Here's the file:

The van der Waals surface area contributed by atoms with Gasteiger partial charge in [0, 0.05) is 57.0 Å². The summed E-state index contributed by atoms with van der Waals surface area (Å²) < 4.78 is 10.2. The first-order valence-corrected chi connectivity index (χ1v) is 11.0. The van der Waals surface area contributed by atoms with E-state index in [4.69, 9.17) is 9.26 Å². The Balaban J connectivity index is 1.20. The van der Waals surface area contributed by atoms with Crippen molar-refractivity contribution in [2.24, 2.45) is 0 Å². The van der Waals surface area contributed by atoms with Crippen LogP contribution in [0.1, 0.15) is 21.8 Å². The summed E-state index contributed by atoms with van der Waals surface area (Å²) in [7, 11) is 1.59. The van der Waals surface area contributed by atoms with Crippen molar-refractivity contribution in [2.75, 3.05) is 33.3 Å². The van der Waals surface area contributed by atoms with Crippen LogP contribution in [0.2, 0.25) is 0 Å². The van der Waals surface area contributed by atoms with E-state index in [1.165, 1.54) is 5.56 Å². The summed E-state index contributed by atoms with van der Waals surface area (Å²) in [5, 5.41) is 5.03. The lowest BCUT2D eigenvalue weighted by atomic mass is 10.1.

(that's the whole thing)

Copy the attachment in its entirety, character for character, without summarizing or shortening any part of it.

The van der Waals surface area contributed by atoms with Gasteiger partial charge in [0, 0.05) is 57.0 Å². The summed E-state index contributed by atoms with van der Waals surface area (Å²) < 4.78 is 10.2. The first-order valence-corrected chi connectivity index (χ1v) is 11.0. The van der Waals surface area contributed by atoms with E-state index in [4.69, 9.17) is 9.26 Å². The Balaban J connectivity index is 1.20. The van der Waals surface area contributed by atoms with Crippen molar-refractivity contribution in [2.24, 2.45) is 0 Å². The van der Waals surface area contributed by atoms with Crippen LogP contribution in [0.1, 0.15) is 21.8 Å². The summed E-state index contributed by atoms with van der Waals surface area (Å²) in [7, 11) is 1.59. The van der Waals surface area contributed by atoms with Crippen molar-refractivity contribution in [2.75, 3.05) is 33.3 Å². The van der Waals surface area contributed by atoms with Crippen LogP contribution in [0.2, 0.25) is 0 Å². The van der Waals surface area contributed by atoms with E-state index in [1.165, 1.54) is 5.56 Å². The summed E-state index contributed by atoms with van der Waals surface area (Å²) in [5, 5.41) is 5.03. The lowest BCUT2D eigenvalue weighted by atomic mass is 10.1.